MONDULKIRI Province - With July’s national election approaching, ethnic minorities say they face challenges in voting, including illiteracy and ambiguity about the voting process.
Ethnic minorities come from 20 different groups and make up about 1 percent of Cambodia’s total population. Many in the older generation cannot read or write, and they say they don’t fully understand the process, even though they are willing to go to the polls in the July 28 general elections.
Keo Dere, head of the Mondolkiri provincial office for the Committee for Free and Fair Elections, told VOA Khmer that many in these communities are becoming more and more aware of the election process.
However, problems like high illiteracy and little understanding of the process can leave villagers in remote ethnic communities at the mercy of local authorities.
Chheoum Vy, a 40-year-old Banong minority, told VOA Khmer that she does vote, but she does so with help from local officials.
“They instruct me on ticking the box with the sign of an angle throwing flowers,” she said, carrying a basket of goods home from market. “They tell me this, and I always follow them. I do not know any party.”
She has voted this way four times, she said.
The “angel throwing flowers” is represented on the party logo of the ruling Cambodian People’s Party.
Others in these remote communities say they know little about the process, but they do vote.
At a election forum in Kratie province on Wednesday, Sorn Sayarn, a 66-year-old Teang minority, said he and others in his community get little information from local authorities and are on their own to learn more about any election.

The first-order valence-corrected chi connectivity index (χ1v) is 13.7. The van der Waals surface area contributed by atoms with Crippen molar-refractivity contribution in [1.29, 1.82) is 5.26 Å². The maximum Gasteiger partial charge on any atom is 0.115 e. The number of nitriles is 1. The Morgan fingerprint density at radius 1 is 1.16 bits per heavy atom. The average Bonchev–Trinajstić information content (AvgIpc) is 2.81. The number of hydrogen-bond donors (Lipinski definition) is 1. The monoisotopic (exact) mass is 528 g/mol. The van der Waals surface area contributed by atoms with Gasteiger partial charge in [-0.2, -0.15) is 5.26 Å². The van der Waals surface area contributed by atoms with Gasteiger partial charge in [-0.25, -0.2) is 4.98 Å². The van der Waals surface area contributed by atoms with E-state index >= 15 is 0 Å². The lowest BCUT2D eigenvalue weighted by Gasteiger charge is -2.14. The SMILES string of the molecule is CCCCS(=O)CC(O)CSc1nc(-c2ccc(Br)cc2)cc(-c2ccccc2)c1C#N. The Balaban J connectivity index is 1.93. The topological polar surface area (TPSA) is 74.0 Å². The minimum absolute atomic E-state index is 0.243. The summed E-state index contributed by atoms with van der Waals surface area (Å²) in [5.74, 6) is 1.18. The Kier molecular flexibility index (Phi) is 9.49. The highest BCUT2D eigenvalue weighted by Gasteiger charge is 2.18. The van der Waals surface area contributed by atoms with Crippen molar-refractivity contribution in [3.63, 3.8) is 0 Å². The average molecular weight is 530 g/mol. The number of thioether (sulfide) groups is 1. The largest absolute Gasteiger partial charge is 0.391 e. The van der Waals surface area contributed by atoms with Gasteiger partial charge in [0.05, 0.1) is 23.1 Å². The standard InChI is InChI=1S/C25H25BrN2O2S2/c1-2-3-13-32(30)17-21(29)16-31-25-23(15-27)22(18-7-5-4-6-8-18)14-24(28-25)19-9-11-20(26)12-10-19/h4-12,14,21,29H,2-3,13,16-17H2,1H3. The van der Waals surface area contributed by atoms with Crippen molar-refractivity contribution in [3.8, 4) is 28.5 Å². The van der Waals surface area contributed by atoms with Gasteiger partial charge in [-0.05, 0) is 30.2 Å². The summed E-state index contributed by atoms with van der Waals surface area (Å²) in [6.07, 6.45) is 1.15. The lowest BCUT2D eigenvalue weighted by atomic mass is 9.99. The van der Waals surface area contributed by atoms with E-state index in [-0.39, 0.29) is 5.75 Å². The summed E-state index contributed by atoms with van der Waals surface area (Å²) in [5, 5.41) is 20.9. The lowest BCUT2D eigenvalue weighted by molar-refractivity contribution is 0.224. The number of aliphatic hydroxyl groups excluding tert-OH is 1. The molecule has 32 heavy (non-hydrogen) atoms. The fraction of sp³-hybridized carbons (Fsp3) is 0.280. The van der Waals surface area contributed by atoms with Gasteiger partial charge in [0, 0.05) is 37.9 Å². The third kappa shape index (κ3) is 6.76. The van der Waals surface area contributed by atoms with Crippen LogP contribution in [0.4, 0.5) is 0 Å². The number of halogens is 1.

“They don’t tell me,” he said. “I know from the radio, and the I go to the commune hall to verify my name and make sure I’m on the list,” he said, referring to the local voter registry.
Sorn Houch, a 59-year-old Krochak minority from Ratanakkiri province, told VOA Khmer that local officials have told him only the CPP’s candidate will be running for election in his community.
Other minorities who spoke to VOA Khmer also said they only knew of the CPP.
Still, Keo Dere said the understanding about elections is increasing in these remote areas, especially among the young, who are often better educated or live in the cities.
“Those who live in the urban areas have become more aware about the elections, because they have access to information and have an increasing literacy rate,” he said. “Only those ethnic people of the older generation cannot read or write.”
Tep Nitha, secretary-general of the National Election Commitee, said that a lack of resources, funding or communication by authorities could create some gaps when it comes to disseminating election information to ethnic groups in rural areas. But he said the NEC is working toward spreading more information more widely.